‘Give states the power to fix seed prices, royalties’
The seeds regime should protect farmers’ interests, says Alliance for Sustainable and Holistic Agriculture
The Alliance for Sustainable and Holistic Agriculture (ASHA) has called for a seed regime that would protect the farmer’s right to breed, select, save, use, exchange, distribute and sell seeds. The regime should also encourage agro-diversity to ensure sustainable agriculture and resilience to climate change stresses.
Referring to reports on the proposed amendments to the Seed Bill, which is pending in Parliament, it said states should have the powers to regulate and fix the price of the seed and the royalty component.
“Regulation of the quality of seed will no longer be enough to protect farmers’ interests, unless seed prices are also regulated. The statute should ensure the timely availability of appropriate, adequate and diverse varieties of seeds at affordable rates,” it said.
ASHA, an umbrella organisation of scientists and associations working in the sustainable agriculture space, said the proposed amendments to the Seed Bill should protect and uphold farmers’ rights to seeds, and ensure that they are not exploited as seed consumers.
In a letter to Narendra Singh Tomar, Union Minister for Agriculture and Farmers’ Welfare, the association asked the Government to safeguard the nation’s unfettered control over something so vital for self-reliance in agriculture.
“One of the important components of any regulation should be seed price control, since the sector attracts many players for the profit-making opportunities it presents, whereas the seed is an ‘Essential Commodity’ and should be treated as such,” they said.
The Seeds Bill acquires new importance and criticality in the context of a demand for repeal or amendments to the Essential Commodities Act (its agriculture related provisions) gaining strength. All the empowering provisions of the Essential Commodities Act’s Seeds Control Order 1983, being used by governments to protect the interests of farmers, should, therefore, be reflected in any proposed Seeds Bill, it felt.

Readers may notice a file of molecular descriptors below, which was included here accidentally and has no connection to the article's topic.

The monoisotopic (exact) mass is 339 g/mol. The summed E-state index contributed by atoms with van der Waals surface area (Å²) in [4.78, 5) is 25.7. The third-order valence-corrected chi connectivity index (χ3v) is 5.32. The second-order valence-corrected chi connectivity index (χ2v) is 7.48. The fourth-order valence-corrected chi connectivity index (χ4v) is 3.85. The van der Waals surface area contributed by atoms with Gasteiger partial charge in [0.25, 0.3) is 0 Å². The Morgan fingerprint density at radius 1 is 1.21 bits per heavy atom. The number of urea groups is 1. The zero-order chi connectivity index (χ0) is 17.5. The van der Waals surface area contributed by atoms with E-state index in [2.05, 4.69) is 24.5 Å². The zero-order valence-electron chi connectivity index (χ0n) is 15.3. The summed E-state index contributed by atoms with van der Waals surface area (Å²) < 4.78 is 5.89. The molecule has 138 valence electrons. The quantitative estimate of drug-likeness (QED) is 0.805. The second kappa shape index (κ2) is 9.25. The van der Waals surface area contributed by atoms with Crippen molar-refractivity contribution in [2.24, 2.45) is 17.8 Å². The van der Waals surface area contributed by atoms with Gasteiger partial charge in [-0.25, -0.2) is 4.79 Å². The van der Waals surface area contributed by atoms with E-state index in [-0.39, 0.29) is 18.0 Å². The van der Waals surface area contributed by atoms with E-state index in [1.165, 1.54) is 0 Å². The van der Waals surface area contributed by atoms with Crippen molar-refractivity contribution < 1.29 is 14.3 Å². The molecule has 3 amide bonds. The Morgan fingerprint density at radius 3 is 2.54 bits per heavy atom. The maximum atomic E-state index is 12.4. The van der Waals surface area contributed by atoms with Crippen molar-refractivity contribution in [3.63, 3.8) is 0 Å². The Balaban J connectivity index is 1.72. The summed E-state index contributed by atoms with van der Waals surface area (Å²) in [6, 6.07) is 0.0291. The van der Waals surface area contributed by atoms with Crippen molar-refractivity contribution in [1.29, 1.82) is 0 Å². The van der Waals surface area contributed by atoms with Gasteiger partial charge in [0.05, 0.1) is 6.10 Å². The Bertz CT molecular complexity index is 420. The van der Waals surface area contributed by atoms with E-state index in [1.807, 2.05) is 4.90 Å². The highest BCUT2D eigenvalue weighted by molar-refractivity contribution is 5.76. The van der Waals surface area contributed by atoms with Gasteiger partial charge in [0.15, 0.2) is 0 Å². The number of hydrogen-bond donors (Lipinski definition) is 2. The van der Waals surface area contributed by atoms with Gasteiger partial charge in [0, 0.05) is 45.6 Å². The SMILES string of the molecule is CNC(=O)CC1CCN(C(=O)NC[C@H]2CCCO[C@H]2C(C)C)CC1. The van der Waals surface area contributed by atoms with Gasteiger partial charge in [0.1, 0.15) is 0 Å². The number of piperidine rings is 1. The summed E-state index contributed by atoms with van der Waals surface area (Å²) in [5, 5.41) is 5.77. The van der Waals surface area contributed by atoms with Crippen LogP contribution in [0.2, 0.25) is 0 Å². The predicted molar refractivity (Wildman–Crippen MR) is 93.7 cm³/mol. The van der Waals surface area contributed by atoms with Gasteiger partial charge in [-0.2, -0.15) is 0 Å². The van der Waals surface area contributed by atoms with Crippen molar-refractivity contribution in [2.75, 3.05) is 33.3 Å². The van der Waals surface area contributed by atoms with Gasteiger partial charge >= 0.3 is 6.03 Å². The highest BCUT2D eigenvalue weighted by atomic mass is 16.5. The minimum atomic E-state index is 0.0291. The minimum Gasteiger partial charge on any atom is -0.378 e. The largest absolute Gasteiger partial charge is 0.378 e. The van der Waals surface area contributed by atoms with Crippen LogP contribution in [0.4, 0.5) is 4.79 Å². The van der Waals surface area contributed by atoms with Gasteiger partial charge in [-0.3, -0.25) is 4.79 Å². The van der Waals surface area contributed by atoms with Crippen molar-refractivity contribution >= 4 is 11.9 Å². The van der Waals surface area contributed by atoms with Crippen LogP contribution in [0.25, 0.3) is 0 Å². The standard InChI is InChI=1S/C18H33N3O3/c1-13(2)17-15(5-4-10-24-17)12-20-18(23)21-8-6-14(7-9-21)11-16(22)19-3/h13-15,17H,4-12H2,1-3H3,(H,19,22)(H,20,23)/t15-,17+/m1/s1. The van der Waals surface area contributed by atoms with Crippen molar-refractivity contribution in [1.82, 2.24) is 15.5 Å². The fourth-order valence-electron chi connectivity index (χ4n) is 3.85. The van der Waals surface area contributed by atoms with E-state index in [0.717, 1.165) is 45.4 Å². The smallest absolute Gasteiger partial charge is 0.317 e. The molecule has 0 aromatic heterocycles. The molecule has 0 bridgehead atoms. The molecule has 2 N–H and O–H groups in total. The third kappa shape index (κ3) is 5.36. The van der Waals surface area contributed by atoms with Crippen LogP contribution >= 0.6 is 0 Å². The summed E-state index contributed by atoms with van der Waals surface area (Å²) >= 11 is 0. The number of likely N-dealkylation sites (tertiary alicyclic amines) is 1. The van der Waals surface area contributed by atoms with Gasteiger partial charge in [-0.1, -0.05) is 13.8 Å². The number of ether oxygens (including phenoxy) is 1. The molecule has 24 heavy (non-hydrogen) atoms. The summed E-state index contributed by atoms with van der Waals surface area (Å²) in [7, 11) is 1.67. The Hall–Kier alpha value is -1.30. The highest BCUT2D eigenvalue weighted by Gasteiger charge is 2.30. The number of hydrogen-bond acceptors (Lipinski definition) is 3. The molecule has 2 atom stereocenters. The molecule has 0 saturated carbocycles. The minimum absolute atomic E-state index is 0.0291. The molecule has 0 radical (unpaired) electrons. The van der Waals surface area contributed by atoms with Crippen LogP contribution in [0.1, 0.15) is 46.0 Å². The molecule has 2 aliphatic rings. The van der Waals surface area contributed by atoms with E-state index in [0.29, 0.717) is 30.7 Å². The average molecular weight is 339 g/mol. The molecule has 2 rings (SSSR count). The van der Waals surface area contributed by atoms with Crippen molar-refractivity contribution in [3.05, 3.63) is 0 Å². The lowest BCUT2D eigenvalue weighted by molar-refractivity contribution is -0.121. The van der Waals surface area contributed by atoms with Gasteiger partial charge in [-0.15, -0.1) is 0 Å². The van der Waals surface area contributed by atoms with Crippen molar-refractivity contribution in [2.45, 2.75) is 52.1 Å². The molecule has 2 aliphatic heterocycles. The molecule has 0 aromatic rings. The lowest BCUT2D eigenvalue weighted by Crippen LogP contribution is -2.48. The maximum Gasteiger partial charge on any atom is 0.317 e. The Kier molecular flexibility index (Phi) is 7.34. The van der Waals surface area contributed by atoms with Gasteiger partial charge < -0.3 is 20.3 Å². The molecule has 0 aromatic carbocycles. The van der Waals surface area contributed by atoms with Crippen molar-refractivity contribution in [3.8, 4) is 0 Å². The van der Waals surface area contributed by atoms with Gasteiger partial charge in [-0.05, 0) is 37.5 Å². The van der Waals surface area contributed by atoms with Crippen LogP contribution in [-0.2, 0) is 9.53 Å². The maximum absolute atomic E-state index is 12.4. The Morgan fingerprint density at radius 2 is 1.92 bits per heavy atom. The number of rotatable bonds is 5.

The alliance said states should be vested with the power to fix the seed price and royalty component. “The ongoing battle between various state governments with Bt cotton seed companies showcases the need for such an authority to be incorporated into this proposed legislation. Royalties should not exceed 5 per cent of the retail price. It should also ensure fair returns to seed-producing farmers,” it suggested.
If the Seeds Bill comes into force, the Seeds Control Order of 1983 will become obsolete. “So, it is important to incorporate all the powers that State governments have under the Order into the proposed Seeds Bill, including the ‘Power to Distribute Seed’ (compulsory licensing),” it said.
The states should also be empowered to register seeds that are locally suitable and appropriate, in addition to the national registry. Authorisation of all seed production, processing, storage, distribution and sale should be with the state governments through a compulsory licensing system.
The alliance is opposed to the proposed registration system as envisaged in the current version of the Bill, which is “confusing with the term registration used for seed developer as well as seller.”
It wants the Bill to mandate that the seed firms make the registration details public. The details should include geographical location, seed passport data and the results of local agronomic trials in different growing conditions. The seeds registered should be sent to the NBPGR (National Bureau of Plant Genetic Resources) for retention in the National Gene Bank.
ASHA said the ‘Offences and Penalties’ section needs to ensure that penalties are effective as deterrents, and that farmers are paid compensation in case of failure of performance against the claims made. “The present provisions in the bill are inadequate,” it felt.
It called for setting up compensation committees at the district level, in order to make them accessible to farmers.
“The compensation claim should be resolved within 30 days of filing the claim and the farmer should be paid within three months of the award of compensation,” it pointed out.
Source : thehindubusinessline